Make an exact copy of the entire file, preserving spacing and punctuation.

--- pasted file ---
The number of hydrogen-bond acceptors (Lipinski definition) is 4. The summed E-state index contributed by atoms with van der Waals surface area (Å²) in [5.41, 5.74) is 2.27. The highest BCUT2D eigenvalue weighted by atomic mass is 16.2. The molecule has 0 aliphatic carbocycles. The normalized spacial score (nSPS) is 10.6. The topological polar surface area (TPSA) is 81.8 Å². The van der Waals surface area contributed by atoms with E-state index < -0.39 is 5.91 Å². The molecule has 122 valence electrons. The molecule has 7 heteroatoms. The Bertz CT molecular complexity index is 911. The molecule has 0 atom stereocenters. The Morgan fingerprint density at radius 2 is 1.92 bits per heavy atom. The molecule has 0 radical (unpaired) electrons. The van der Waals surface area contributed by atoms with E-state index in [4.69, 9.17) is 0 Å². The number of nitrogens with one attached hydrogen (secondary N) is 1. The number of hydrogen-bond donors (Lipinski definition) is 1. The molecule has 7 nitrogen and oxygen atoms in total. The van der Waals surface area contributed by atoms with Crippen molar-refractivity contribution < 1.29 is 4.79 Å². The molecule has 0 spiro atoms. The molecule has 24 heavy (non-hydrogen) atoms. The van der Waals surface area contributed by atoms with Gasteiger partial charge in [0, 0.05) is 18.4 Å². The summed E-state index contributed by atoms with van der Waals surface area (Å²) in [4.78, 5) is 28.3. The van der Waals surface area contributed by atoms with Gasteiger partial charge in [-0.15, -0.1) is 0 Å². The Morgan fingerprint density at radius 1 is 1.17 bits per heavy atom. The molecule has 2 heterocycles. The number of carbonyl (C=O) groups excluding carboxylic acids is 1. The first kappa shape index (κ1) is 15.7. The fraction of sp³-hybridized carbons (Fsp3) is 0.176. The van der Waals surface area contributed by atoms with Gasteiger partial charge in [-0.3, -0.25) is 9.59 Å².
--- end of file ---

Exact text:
The number of hydrogen-bond acceptors (Lipinski definition) is 4. The summed E-state index contributed by atoms with van der Waals surface area (Å²) in [5.41, 5.74) is 2.27. The highest BCUT2D eigenvalue weighted by atomic mass is 16.2. The molecule has 0 aliphatic carbocycles. The normalized spacial score (nSPS) is 10.6. The topological polar surface area (TPSA) is 81.8 Å². The van der Waals surface area contributed by atoms with E-state index < -0.39 is 5.91 Å². The molecule has 122 valence electrons. The molecule has 7 heteroatoms. The Bertz CT molecular complexity index is 911. The molecule has 0 atom stereocenters. The Morgan fingerprint density at radius 2 is 1.92 bits per heavy atom. The molecule has 0 radical (unpaired) electrons. The van der Waals surface area contributed by atoms with E-state index in [4.69, 9.17) is 0 Å². The number of nitrogens with one attached hydrogen (secondary N) is 1. The number of hydrogen-bond donors (Lipinski definition) is 1. The molecule has 7 nitrogen and oxygen atoms in total. The van der Waals surface area contributed by atoms with Crippen molar-refractivity contribution < 1.29 is 4.79 Å². The molecule has 0 spiro atoms. The molecule has 24 heavy (non-hydrogen) atoms. The van der Waals surface area contributed by atoms with Gasteiger partial charge in [0, 0.05) is 18.4 Å². The summed E-state index contributed by atoms with van der Waals surface area (Å²) in [4.78, 5) is 28.3. The van der Waals surface area contributed by atoms with Gasteiger partial charge in [-0.15, -0.1) is 0 Å². The Morgan fingerprint density at radius 1 is 1.17 bits per heavy atom. The molecule has 2 heterocycles. The number of carbonyl (C=O) groups excluding carboxylic acids is 1. The first kappa shape index (κ1) is 15.7. The fraction of sp³-hybridized carbons (Fsp3) is 0.176. The van der Waals surface area contributed by atoms with Gasteiger partial charge in [-0.3, -0.25) is 9.59 Å².